[1] Political Society is a concept coined by Partha Chatterjee wherein the poor are seen to understand that in all practical senses, they are not full citizens under the law, but rather occupy a space of exception outside of legal norms. They accept that they do not have legal rights but instead assert that they have moral rights to life and livelihood, and they base their hopes on pragmatic political expediency rather than the support of a just legal framework.

Real Estate Regulation Bill : reserve housing for the urban poor- a far off reality?!

The Real Estate Regulation Bill, which aims to establish a regulatory authority for the realty sector, is likely to be tabled in the upcoming Winter session of Parliament, Union Housing and Urban Poverty Alleviation Minister Ajay Maken said. The draft legislation, pending since 2009, aims to establish a regulatory authority for the realty sector, ensure sale of immovable properties in an efficient and transparent manner and protect consumer interest.

The most important proposal in the draft Bill includes setting up a regulatory authority in every state. Maken said private builders will have to reserve 35 per cent of houses or 15 per cent floor area ratio (FAR), whichever is higher for the economically weaker sections (EWS), under the Rajiv Awas Yojana. He also asked the private sector to pass on the benefits to the EWS instead of only “maximising” their profit. Under the ambitious Rajiv Awas Yojana, the government has proposed an expenditure of Rs 40,000 crore, Maken said, adding that bank loans will be available for EWS without any collateral. Maken said a credit risk guarantee fund has been created for low-income housing and all states would have to implement these norms in all cities. “The need for housing is growing rapidly as there has been a rapid urbanisation,” he added. “The urban population has risen to 31 per cent from 27 per cent in the past six-seven years while the total number of towns also surged to 7,800 from 5,100 during the same period,” he said.

While real estate industry analysts have expressed largely unanimous approval for new minister for housing and urban poverty alleviation Ajay Maken’s edict that private developers will have to reserve 35% of houses or 15% floor area ratio (FAR), whichever is higher, for economically weaker sections (EWS) under the Rajiv Awas Yojana, builders say the move will inevitably lead to further escalation in property prices.

The builder’s apex body Confederation of Real Estate Developers’ Associations of India (CREDAI) has submitted a memorandum to the housing ministry urging that Maken rethink his proposal. “Such a directive, without any incentives to the developer community, would only burden the open-market buyers, mainly from the middle-income group (MIG), who will be forced to cross-subsidise the lower-income group (LIG) or EWS,” it said.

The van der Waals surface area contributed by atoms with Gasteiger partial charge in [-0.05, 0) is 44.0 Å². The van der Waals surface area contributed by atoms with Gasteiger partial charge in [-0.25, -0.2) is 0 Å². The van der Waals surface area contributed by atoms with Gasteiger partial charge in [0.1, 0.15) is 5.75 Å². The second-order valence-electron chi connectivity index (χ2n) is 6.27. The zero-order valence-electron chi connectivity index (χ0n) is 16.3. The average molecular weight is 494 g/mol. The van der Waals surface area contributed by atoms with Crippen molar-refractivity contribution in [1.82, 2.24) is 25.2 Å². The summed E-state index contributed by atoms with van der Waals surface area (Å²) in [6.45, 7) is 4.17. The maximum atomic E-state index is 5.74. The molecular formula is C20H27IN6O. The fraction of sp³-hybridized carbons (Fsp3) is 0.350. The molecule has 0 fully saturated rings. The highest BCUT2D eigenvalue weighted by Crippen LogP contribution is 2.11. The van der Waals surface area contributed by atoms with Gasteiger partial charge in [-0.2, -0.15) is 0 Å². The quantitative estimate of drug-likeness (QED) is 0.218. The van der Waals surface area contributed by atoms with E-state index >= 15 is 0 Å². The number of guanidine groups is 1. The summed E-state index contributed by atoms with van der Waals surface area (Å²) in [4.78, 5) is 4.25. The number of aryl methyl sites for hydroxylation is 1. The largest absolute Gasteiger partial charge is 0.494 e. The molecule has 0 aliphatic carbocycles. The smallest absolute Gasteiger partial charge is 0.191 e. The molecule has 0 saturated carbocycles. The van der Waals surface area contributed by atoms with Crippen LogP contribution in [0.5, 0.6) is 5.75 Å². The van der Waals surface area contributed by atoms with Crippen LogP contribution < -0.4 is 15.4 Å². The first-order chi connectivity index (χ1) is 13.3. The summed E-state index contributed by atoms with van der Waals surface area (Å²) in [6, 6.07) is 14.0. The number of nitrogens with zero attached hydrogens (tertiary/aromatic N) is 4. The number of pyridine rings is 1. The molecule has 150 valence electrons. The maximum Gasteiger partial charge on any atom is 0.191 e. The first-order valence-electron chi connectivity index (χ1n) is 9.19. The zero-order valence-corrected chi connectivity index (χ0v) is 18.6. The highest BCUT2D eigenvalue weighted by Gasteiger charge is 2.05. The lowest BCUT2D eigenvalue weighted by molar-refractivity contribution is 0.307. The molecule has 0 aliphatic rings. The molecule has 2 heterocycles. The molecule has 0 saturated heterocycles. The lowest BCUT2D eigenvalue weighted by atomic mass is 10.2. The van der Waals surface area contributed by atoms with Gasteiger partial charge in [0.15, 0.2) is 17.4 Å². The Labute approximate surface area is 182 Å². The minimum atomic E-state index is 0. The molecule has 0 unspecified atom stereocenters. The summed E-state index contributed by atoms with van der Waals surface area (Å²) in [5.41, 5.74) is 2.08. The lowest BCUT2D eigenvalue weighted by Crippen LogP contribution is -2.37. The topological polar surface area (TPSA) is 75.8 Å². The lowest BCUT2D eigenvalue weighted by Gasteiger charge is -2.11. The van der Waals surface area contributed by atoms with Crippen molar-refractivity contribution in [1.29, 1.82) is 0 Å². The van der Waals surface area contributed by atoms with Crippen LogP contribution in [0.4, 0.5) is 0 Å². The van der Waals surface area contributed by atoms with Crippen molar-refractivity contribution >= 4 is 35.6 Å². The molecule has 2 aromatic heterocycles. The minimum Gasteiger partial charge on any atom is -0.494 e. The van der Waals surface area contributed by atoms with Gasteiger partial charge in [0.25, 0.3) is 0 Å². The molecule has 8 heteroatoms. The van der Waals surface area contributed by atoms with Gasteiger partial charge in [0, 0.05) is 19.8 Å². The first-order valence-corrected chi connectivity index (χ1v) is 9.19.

“If we construct 100 homes, we won’t be able to sell 35 of them. We will have to hand them over to the government so they are passed on to the EWS. This means we are losing a large chunk of our profit. So, naturally we’ll have to sell the remaining flats at a steep rate,” said a builder on condition of anonymity.

Meanwhile, CREDAI chairman Lalit Kumar Jain says the government needs to look at the larger picture. “The government should come up with proposals where the EWS and LIG can be accommodated in flats that are in smaller buildings. Because, taller buildings mean lifts, and other maintenance costs. Who will pay these?” asked Jain. Jain termed Maken’s plan populist and said such proposals garner attention, even if they aren’t passed in the end. The CREDAI memo suggested that there’s a need for special housing zones with tax exemptions, and these zones should have tenements smaller than 80 sq m.

One Step at a time… towards a leap for Change

By Nidhi Batra, PRIA

Urban poverty is an issue which is so complex and intimidating that the government, social activist and even the community themselves are unable to address it in totality. However, it is important to continue to take small steps towards an equity based development of our urban towns and cities and responsibility lies on all of us for the same. PRIA and SPARC, through its project of ‘Strengthening Civil Society Voices on Urban Poverty’ are continuing to take small steps in this direction.

A three pronged tool for strengthening the voice of those impoverished in the urban milieu has been initiated, with an overall aim and goal that community themselves are the real stakeholders and can bring about the requisite change and development.

In Rajasthan, Chhattisgarh and Bihar – PRIA with its partners began by preparing an information base of existing slums, the situations therein, relevant government schemes and policies addressing urban poverty and also gathered information on participation levels of community in these slums. This was the first step towards a scenario building. This has been followed by a community empowerment exercise of providing the information gathered through this process back to the community.